Part of the reason for starting this blog is to talk a little about works in the gallery that are unusual or pique our curiosity beyond the norm, and this is the first in a number of such works I would like to feature. This is a mixed media print by artist Abe Rattner.
Abraham Rattner, a painter and printmaker, was born in New York in 1895. He studied at the same time at George Washington University and the Corcoran School of Art, in architecture and painting, respectively. He quickly decided to focus on art and went on to study at the Pennsylvania Academy of Fine Arts. In 1917, World War I and his recruitment into the military as a specialist in camouflage design interrupted his education.
At the end of the war, Rattner settled in Paris where he studied at the Ecole des Beaux Arts, the Academies Julian, Ransom, and Grande Chaumiere, and the Sorbonne. He remained in France until the beginning of the World War II. Returning to the U.S., he took an extended road trip with the novelist, Henry Miller, whom he met in Paris and he worked at Atelier 17 in New York. Rattner held numerous teaching positions throughout his career. He was a member of the National Institute of Arts and Letters and his work is included in Museum of Modern Art, Whitney Museum of American Art, Pennsylvania Academy of Fine Arts, Albright-Knox art Gallery, Art Institute of Chicago and the Museum of Fine Arts Boston. Rattner died in 1978.
This mixed media work is a working proof for a print that was intended for publication. It is based on a color etching Abe Rattner did at Atelier 17 in New York around 1943. The color etching measures 6-7/8 x 9-7/8″ and was done only in proofs and never editioned. An impression of that etching was exhibited in the 1944 exhibition Hayter and Studio 17 at the Museum of Modern Art in New York. It is illustrated on page 4 of the catalogue.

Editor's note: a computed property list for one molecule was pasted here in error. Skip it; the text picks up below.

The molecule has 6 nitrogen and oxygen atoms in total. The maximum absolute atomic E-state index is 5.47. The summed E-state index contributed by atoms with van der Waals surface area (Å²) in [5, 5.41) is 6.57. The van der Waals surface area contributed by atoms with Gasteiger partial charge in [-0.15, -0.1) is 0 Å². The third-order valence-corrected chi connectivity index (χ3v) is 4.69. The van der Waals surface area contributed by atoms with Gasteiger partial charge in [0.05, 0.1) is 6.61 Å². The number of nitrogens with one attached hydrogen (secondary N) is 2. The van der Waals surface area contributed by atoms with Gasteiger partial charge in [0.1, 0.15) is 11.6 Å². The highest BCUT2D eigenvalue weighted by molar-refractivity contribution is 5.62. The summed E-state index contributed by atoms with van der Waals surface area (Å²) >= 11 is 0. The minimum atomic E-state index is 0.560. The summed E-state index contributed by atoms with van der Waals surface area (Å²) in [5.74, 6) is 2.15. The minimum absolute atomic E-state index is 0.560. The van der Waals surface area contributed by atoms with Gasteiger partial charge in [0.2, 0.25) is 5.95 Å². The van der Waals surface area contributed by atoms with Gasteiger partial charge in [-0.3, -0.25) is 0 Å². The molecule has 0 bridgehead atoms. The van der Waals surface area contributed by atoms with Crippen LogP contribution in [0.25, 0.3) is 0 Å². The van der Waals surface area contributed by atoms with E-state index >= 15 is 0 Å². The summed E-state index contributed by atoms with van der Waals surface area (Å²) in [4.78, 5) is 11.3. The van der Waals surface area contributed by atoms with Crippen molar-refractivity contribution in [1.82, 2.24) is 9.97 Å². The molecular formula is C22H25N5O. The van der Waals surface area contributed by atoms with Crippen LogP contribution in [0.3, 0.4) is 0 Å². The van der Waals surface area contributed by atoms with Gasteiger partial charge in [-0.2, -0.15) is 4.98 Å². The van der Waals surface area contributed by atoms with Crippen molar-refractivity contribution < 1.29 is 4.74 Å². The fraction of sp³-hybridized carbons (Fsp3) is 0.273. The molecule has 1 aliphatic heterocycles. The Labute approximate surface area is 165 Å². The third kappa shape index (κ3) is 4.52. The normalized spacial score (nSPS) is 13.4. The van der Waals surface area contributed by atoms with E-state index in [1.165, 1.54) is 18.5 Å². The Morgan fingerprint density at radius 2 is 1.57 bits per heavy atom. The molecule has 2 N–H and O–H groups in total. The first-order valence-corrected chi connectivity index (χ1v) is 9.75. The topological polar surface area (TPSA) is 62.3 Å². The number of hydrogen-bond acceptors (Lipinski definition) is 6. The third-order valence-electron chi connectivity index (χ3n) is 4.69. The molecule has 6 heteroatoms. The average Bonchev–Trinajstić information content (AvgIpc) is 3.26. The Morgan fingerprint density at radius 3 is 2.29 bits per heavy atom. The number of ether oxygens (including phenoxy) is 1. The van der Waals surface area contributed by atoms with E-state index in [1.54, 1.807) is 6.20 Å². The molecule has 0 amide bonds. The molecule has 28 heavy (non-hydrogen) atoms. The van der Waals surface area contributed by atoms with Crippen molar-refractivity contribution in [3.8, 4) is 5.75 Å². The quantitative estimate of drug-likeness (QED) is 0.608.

Rattner’s wife, artist Esther Gentle (1899 – 1991), had worked in the screen-printing division of the WPA and, after the end of the WPA, began reproducing artists’ works in screenprint/pochoir for sale in museum gift stores, etc. She employed a number of artists that she had worked with at the WPA to assist. Many of these were done with the permission of the artist and occasionally, as in the case of Hans Hofmann in 1952, worked with Gentle (who had studied with him) to create the image. Some of her commissions were from museums and galleries.
This work, which measures 12 3/16 x 17 13/16″ image size was intended to reproduce the smaller etching, which was photographed, enlarged and printed in half-tone and then used to created screens for the screen printed reproduction.
This is a unique proof, with the black line and a couple of the colors created by screen, the majority of the color hand applied by Rattner. It does not appear that the print was ever published. The Leepa-Rattner Museum of Art has two impressions of the etching and a black and white offset of this image but the color screenprint does not appear to have been finished.
I personally find this image compelling with the portraits that are captured like deer in the headlights. I presume this is a reference to the world during the beginnings of WWII. The portraits seem to depict a broad scope; a king, a soldier, a woman, a man and another uniformed person.
Here is a link to the work on our Website where more information is available: http://www.annexgalleries.com/inventory/detail/18206/Abraham-Rattner/Among-Those-Who-Stood-There
And a link to the other Rattner prints on our site: http://www.annexgalleries.com/inventory?q=rattner